Letters to the Editor

Readers write about the pros and cons of better fuel economy, security concerns over illegal immigration, e-mails that go public, and religion vs. atheism.

Improving fuel economy: Is it worth the cost?

In response to the article, "Fuel economy back on US agenda," from May 10: The article states that improving fuel efficiency will cost more money.

It's time to debunk that claim.

There are safe, reliable, and comfortable cars on the road today that meet or nearly meet the proposed goal of 35 miles per gallon (m.p.g.).

What are we waiting for? Why not give the automobile companies five years, rather than 13, to meet a minimum standard of 35 m.p.g.?

What would be the downside of such a standard? No more luxury cars like Ferraris, Rolls Royces, and Porsches?

These fine automobile companies can apply their extensive engineering talents to create cars that make sense in a world threatened by global warming, air pollution, and limited oil supplies.

It's true that we may not have cars that can go 150 m.p.h. or from 0 to 60 in five seconds.

But will we be taking steps to save the planet? Are any of us willing to risk the future for a ride in a two-ton SUV?

We can some take serious and maybe somewhat painful steps today toward the goal of a sustainable economy and a habitable Earth.

Or we can take tiny, timid steps that may put our children's and grandchildren's future in jeopardy.

Roger Bower
St. Louis

In response to the May 10 article on Congress's actions on standards for automotive fuel economy: The article does not mention one of the more common ways automakers increase the gas mileage of their vehicles: making them lighter in weight.

But lighter vehicles often mean more traffic deaths. How many of us are prepared to increase our risk of death in order to prevent a small rise in temperature?

To satisfy the true global-warming believers, a carbon tax would be more effective and far less lethal. I'd prefer to pay the tax than to pay with my life.

Chris Crawford

Amnesty for illegals will hurt security

Regarding the article, "Senate nears immigration overhaul," from May 10: The immigration system in our country is not "broken" as politicians would like us to believe.

Existing laws are simply not enforced.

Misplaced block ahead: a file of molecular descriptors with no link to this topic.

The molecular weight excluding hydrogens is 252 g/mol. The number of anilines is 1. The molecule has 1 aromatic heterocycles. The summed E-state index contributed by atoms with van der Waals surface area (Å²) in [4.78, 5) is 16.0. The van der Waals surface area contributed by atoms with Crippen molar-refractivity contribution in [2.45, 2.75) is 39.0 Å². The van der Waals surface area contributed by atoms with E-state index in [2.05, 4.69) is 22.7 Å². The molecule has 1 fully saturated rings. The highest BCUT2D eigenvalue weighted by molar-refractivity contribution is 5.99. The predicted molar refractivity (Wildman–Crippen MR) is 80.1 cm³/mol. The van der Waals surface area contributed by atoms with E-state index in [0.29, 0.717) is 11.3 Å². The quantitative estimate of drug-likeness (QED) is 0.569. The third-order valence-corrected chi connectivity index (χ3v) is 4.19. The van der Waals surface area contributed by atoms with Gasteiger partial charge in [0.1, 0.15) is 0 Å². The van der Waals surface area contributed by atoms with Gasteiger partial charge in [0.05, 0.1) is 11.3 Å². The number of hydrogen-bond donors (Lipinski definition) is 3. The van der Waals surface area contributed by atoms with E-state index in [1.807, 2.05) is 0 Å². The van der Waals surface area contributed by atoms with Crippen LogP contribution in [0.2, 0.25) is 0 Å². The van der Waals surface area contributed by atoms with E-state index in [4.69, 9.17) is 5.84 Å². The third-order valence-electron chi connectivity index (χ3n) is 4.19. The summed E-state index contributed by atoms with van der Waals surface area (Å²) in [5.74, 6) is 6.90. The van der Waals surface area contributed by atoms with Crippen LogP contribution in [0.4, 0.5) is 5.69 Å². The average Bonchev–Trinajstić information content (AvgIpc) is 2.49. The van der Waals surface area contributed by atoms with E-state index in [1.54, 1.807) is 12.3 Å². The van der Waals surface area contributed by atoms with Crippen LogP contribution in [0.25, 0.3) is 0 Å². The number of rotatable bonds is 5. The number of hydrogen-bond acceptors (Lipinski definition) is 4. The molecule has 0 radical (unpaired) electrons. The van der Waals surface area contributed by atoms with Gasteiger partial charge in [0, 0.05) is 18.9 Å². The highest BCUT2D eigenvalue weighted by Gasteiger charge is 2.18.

Any Senate bill that rewards illegal behavior with a path to US citizenship constitutes an amnesty.

Amnesty would include mainly lawbreakers from Latin America, but also from the rest of the world.

This means that radicals – such as the alleged Islamic extremists in New Jersey charged with conspiring to kill our soldiers at Fort Dix – would be also be eligible for legal status in the US.

It is terrible that Washington politicians plan a "path to citizenship" for illegal aliens, when they don't even know who is in our nation, and when our border remains insufficiently protected.

Bob Allan
Rochester Hills, Mich.

A public test for your private e-mails

In response to Daniel Schorr's Opinion column from May 11, "The problem with e-mails: hard to delete": I have very little sympathy for any of these folks.

When I worked in the government, it was in the early days of e-mail, and I was just a lowly cog. But even I recognized that you should never put anything in an e-mail – in terms of content, word choice, or tone of voice – that you wouldn't want to read in a national newspaper (I used to say The Washington Post) or see on "60 Minutes."

Everyone should have figured this out during the Iran-contra affair.

If people have anything that sensitive that doesn't pass the Washington Post test, they should write it down on a piece of paper as a short staff memo that can later be shredded.

Of course, if what they're writing is that sensitive, then maybe what they're doing is wrong.

Karen Selva
Colorado Springs, Colo.

Religion and atheism: Not at war

In response to the article from May 10, "Christians and atheists start a calmer dialogue": I appreciate this article. Many of us unbelievers are constantly hearing televangelists and other radical voices in the Christian community railing against the "war" that atheists are supposedly waging against Christianity and religion in general.

This so-called war is news to me, and probably is to other agnostics and atheists as well.

I have received no call to arms, nor do I even communicate regularly with others who believe only in life before death.

All I have ever asked is not to have what I regard as the irrational beliefs of others imposed on me in our public schools, our courts, our government agencies, and the many other legacies of 18th-century European Enlightenment that have guided America to greatness since its founding.

We may continue to choose to live in a true democracy or we may choose instead to live in a theocracy, but we may not choose both.

Talking more quietly about the attendant issues may help both sides to appreciate why.

Neil R. Hughes
Athens, Ga.

The Monitor welcomes your letters and opinion articles. Because of the volume of mail we receive, we can neither acknowledge nor return unpublished submissions. All submissions are subject to editing. Letters must be signed and include your mailing address and telephone number. Any letter accepted will appear in print and on our website, www.csmonitor.com.

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